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Saturday, December 24, 2011

End of the Year

This year is coming to an end, and so are the holidays. It's a really rainy Christmas here with heavy downpours and thunderstorms occurring almost daily. However, life has flourished here in the rain. Here are some photos to share. Merry Christmas and a Happy New Year to all my blogger friends!










Tuesday, December 20, 2011

Comeback

Finally, I'm back to blogging again. I've been on vacation for a week, then busy entertaining my Singaporean aunt and a distant cousin. Anyway, my garden has been improving a lot since the last post. The various plants are thriving, including those previously fussy or fragile ones.

My poinsettia rebloomed while I was on vacation. It was a wonderful surprise since I heard that poinsettias are hard to rebloom.



The delicate bloom of my waterlily



Some ladybugs on the lilypad.




The hardy and everblooming Mandevilla




Heliconia rostrata on a blooming spree.



 This large red hibiscus is finally blooming after a bad case of mealybugs and aphids.




The self-seeding, hardy Angelonia providing my garden with an unlimited number of purple blooms.





The delicate flower of a resurrection lily.




The tiny bird-like flowers of this Pedilanthus is such a great source of nectar for the native birds that they have made my garden a regular feeding and nesting place.



























To all my blogger friends, Merry Christmas and a Happy New Year!

Friday, November 18, 2011

End of School

Now that school has ended, I'll have plenty of free time for my various hobbies. Though I'll have to double my efforts next year for a major examination. For now, here are some random photos as celebration.

A four-petaled Madagascar Periwinkle



A bloom from the flourishing adenium bush.



An inflorescence from the common heliconia.




A peek into the center of a Bird's Nest Fern


A pitcher from Nepenthes albomarginata hanging in the air.



Wednesday, November 9, 2011

Free Again

Now that the horrible sleepless nights of burning the midnight oil and last minute cramming of knowledge into my overloading brain, finally I get a whole lot of free time to compensate for. I can't say I'm too pleased with my average results in the test though, especially Chemistry. Anyway, now that I'm free again, I can go back to all my hobbies, including gardening and blogging! Here are some recent blooms to celebrate my new free time.


The heliconia surprised me with a bloom just after my exams were finished.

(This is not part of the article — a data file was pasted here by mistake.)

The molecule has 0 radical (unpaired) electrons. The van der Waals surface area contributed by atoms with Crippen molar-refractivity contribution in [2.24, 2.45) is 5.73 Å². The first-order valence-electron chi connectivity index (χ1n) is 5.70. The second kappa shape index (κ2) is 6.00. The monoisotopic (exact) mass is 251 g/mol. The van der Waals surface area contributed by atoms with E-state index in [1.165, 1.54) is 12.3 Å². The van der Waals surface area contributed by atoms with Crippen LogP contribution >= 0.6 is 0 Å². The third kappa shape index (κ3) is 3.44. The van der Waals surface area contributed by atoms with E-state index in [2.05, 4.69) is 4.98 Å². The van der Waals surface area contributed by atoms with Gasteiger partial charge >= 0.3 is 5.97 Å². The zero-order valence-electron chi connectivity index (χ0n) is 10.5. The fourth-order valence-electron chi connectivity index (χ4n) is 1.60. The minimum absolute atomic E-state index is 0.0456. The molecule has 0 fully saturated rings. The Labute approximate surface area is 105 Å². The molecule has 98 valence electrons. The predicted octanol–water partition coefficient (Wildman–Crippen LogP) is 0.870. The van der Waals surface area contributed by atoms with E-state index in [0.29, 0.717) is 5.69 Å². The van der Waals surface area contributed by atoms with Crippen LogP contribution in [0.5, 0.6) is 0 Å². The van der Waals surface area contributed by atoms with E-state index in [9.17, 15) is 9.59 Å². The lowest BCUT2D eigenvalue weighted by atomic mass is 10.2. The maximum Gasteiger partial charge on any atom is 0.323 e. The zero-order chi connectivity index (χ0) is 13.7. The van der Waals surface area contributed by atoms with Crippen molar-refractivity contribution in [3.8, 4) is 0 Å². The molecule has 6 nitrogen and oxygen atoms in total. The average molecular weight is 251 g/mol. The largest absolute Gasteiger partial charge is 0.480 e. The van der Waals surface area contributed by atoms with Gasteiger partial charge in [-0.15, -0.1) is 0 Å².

The ever-blooming adenium flourishing in my garden.



Flowers of a Nepenthes. One flower usually means it's time for reproduction, but 2-3 stalks means stress. Guess they still have not recovered from my neglectful period while I was busy.



But this pitcher is a hopeful sign that they'll grow back and recover gradually.


The robust pink hibiscus is starting to produce lots of buds.




These white anthuriums are the hardiest anthuriums in the garden.




This orchid, usually hidden behind the palm fronds, is a pleasant surprise every time it blooms.




And finally, the hardiest and easiest climber to grow in my garden, the mandevilla.



Monday, October 10, 2011

So Little Time

My final examination is just around the corner and I'm anxious. I really need to pass with flying colours if I want to stay in the top classes. Cramming History, Chemistry, Biology and Physics into my brain is a pain that I must face though if I want to succeed. Anyway, I'm just sharing some plants in my garden. I won't be too active in the coming weeks again because there's too much knowledge I must squeeze into my brain (Did I mention that I have bad memory, oh well...)

The buds of my ixora plant, waiting to bloom in splendor.



The flowers of a nepenthes, proof that my nepenthes are currently under stress.



My multicoloured rose has finally decided to bloom again, with more fresh red shoots coming up.



Some fungi growing on the shelf where I placed my roses. The heavy rains must have been perfect for them.


The hardy, vigorous grass orchids never fails to flower.




These hardy angelonias are a constant bloomer in the garden.


The bud of my white hibiscus, the most vigorous hibiscus in my garden.



Surprisingly, the Venus Flytrap has been quite easy to care for although it's not native here. While the native Nepenthes are sulking and producing stress-induced flowers, the Venus Flytrap are growing at a rapid and encouraging rate.


Saturday, October 1, 2011

Orchids Orchids Everywhere

Today, I went to a hotel with a two friends and a teacher to check on the hall reserved for our Prefects Annual Dinner on the 21st of October. (I'm in charge of the decorations and aesthetics and I will be performing on the keyboard too). My parents were busy, so the teacher who accompanied us offered me a ride back. She stopped by her sister's house for a while, and the garden was choke full of orchid plants, in pots, hanging or planted on trees.My teacher (herself an orchid enthusiast) told me that her sister was an avid orchid enthusiast and spends her free time collecting and tending orchids. Amazed and awed, I took some photos of the many gorgeous orchids in the garden. Here are some of them:








Monday, September 26, 2011

Passing Time


Just sharing some pictures of my plants, which are recovering fairly quickly.

My hardy and easy grass orchid


The recent heavy downpours have helped these rain lilies in producing blooms.


The jasmine is filling the air with a heavenly scent.


A single rose bloom after viciously attacked by caterpillars.

The Venus Flytrap is now back in action and ready to eat.


The white hibiscus bush covered in buds.



















Also, I just turned 16 yesterday. Time passes so quickly.